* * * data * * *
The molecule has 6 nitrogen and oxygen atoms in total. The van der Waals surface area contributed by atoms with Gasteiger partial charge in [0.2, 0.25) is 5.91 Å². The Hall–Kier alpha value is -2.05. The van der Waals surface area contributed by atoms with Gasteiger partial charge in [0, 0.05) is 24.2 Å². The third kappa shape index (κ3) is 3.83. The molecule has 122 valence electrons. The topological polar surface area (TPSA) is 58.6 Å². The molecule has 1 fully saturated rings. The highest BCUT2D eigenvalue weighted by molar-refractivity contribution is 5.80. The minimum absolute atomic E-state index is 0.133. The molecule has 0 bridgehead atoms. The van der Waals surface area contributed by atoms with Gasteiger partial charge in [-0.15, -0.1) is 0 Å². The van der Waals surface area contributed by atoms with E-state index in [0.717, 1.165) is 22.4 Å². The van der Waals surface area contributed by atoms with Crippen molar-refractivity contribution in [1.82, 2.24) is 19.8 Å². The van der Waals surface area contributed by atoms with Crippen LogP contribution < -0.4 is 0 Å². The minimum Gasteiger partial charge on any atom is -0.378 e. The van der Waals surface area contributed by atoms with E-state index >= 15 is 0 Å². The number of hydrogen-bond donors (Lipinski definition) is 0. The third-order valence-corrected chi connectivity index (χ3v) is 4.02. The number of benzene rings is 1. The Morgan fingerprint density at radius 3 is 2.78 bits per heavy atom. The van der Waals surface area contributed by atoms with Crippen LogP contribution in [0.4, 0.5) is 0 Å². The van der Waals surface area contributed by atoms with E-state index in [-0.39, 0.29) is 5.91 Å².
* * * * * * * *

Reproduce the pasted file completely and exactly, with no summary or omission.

The molecule has 6 nitrogen and oxygen atoms in total. The van der Waals surface area contributed by atoms with Gasteiger partial charge in [0.2, 0.25) is 5.91 Å². The Hall–Kier alpha value is -2.05. The van der Waals surface area contributed by atoms with Gasteiger partial charge in [0, 0.05) is 24.2 Å². The third kappa shape index (κ3) is 3.83. The molecule has 122 valence electrons. The topological polar surface area (TPSA) is 58.6 Å². The molecule has 1 fully saturated rings. The highest BCUT2D eigenvalue weighted by molar-refractivity contribution is 5.80. The minimum absolute atomic E-state index is 0.133. The molecule has 0 bridgehead atoms. The van der Waals surface area contributed by atoms with Gasteiger partial charge in [-0.15, -0.1) is 0 Å². The van der Waals surface area contributed by atoms with E-state index in [0.717, 1.165) is 22.4 Å². The van der Waals surface area contributed by atoms with Crippen molar-refractivity contribution in [1.82, 2.24) is 19.8 Å². The van der Waals surface area contributed by atoms with Crippen LogP contribution < -0.4 is 0 Å². The minimum Gasteiger partial charge on any atom is -0.378 e. The van der Waals surface area contributed by atoms with E-state index >= 15 is 0 Å². The number of hydrogen-bond donors (Lipinski definition) is 0. The third-order valence-corrected chi connectivity index (χ3v) is 4.02. The number of benzene rings is 1. The Morgan fingerprint density at radius 3 is 2.78 bits per heavy atom. The van der Waals surface area contributed by atoms with Crippen LogP contribution in [0.4, 0.5) is 0 Å². The van der Waals surface area contributed by atoms with E-state index in [-0.39, 0.29) is 5.91 Å².